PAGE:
Also, Zero Fuel Weight underestimations causes an overconsumption due to a non-optimal lateral and vertical path, for the same reasons as for Zero Fuel Weight overestimations.
Significant savings are yielded by reducing Zero Fuel Weight Error. In its Fuel Book, IATA states that for a fleet of 130 aircraft with typical mixed operations, savings for cutting half of the Zero Fuel Weight Error represent around 2,600,000 kg of fuel and 8,200 t of CO2 per year.
How to reduce Zero Fuel Weight Error?
Estimating the Zero Fuel Weight accurately is difficult because a range of perturbations exists: no-show and go-show passengers, wrong estimations of the baggage mass in passenger flights, and payload estimation difficulties in cargo flights. However, there are some best practices to reduce Zero Fuel Weight Error.
The most basic rule to keep in mind is that “if you cannot measure it, you cannot improve it,” as stated by Lord Kelvin. Airlines need to set up data feeds and calculation methods for the Zero Fuel Weight Error. Best-in-class fuel efficiency solutions like SkyBreathe® Fuel Efficiency are very valuable here. Indeed, they automatically compute the Zero Fuel Weight Error on each flight and feature global results easy to interpret with charts and figures. Airlines can then find patterns of where their estimations are inaccurate and identify ways to improve them.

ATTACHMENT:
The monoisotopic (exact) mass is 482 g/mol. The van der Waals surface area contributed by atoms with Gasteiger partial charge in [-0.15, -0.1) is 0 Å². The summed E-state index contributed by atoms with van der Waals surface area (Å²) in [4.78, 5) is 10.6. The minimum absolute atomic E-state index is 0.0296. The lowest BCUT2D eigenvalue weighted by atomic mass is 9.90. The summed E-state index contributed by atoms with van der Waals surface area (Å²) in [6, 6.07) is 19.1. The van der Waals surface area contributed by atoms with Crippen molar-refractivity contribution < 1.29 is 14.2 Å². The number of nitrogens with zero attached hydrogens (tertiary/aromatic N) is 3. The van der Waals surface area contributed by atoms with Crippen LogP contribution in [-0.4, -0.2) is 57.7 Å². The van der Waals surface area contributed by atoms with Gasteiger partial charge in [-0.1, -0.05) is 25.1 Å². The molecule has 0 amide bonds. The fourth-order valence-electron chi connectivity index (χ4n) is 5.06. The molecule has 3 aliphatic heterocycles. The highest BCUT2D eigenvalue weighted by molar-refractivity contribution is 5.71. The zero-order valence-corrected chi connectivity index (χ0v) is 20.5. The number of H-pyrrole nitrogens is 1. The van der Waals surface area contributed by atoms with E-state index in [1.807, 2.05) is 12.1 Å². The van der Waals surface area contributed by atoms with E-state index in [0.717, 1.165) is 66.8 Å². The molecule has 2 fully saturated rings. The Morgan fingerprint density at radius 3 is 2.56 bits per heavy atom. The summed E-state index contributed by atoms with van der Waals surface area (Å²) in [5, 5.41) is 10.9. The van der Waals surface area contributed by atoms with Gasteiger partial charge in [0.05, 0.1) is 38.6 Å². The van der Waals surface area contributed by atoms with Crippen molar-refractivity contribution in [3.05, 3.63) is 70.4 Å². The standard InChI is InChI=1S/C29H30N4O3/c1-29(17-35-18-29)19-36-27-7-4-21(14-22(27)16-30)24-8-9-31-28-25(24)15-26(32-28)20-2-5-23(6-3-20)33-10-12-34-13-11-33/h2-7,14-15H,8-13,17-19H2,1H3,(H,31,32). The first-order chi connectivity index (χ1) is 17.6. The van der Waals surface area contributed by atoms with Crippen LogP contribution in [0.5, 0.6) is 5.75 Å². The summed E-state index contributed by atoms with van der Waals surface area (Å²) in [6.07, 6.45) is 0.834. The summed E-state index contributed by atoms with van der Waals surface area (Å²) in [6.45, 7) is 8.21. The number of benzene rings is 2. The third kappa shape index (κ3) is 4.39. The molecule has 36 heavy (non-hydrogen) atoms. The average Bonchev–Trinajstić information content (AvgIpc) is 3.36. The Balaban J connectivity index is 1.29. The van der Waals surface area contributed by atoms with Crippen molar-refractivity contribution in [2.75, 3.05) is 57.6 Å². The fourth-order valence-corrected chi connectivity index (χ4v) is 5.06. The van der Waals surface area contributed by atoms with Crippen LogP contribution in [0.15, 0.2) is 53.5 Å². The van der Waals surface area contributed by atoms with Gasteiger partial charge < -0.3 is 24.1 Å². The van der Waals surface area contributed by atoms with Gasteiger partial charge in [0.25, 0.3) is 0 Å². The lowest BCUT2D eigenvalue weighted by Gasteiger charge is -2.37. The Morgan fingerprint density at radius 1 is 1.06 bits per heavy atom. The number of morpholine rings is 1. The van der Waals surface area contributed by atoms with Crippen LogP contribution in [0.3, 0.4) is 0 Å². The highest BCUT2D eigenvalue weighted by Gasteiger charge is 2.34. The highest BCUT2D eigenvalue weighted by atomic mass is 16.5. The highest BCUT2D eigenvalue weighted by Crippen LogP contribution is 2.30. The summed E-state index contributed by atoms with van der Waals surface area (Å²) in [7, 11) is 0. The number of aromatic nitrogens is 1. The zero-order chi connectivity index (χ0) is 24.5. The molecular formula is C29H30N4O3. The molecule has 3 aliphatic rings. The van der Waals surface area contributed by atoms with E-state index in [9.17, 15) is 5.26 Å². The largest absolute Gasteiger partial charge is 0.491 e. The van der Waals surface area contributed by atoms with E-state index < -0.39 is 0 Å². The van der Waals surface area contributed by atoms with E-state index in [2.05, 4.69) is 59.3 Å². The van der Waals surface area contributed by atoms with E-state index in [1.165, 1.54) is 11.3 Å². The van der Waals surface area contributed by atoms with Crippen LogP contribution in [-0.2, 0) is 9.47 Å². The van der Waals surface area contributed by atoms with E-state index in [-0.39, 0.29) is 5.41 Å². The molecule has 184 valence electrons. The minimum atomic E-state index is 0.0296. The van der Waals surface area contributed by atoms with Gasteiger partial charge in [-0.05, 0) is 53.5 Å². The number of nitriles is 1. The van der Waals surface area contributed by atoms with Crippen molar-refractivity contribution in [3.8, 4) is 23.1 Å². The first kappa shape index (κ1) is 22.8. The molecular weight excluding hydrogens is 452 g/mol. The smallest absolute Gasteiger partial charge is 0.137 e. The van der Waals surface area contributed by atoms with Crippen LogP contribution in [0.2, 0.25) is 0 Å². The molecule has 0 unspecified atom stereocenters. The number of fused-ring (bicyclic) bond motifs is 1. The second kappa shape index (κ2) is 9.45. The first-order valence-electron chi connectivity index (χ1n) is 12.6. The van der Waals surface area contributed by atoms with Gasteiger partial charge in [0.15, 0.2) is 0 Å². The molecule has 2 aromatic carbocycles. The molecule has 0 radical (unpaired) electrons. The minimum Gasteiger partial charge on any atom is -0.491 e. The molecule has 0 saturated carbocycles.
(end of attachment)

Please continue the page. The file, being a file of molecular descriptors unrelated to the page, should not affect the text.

Advanced airlines also tend to bring closer all the functions related to load estimation and operational control. This contributes to raising awareness of all stakeholders on the need for accurate load estimations and improving collectively based on the figures compiled from the airline’s operations.
So far, we have seen how it is possible to reduce Zero Fuel Weight Error through back-office analysis. Still, it is also possible to set procedures so that the pilot can compensate for part of the effects just before departure. The key is to provide the proper guidelines to the pilot to take the right action on the go. The best way to do so is to include predefined fuel corrections in the flight plan for various variations above and below the planned Zero Fuel Weight. Other options can be considered, but, in all cases, it is paramount that pilots are fully included in the fuel efficiency program of the airline. To learn more on this topic, check out this article on how to set up an efficient fuel team. For that, dedicated tools like MyFuelCoach™, allowing pilots to engage in fuel efficiency, are valuable.
In this article, we have learned what Zero Fuel Weight Error is, where it can come from and how it can impact flight safety, fuel efficiency, and even revenue in some cases. We have seen that reducing Zero Fuel Weight Error yielded significant savings potential of several million kg of fuel and CO2 per year for a fleet of 130 aircraft with typical mixed operations. A set of best practices to reduce Zero Fuel Weight Error has been reviewed, ranging from analysis for back-office teams, to instantly actionable guidelines for pilots, to tools to spread a fuel efficiency culture.
You are now ready to improve the operations of your airline by reducing Zero Fuel Weight Error!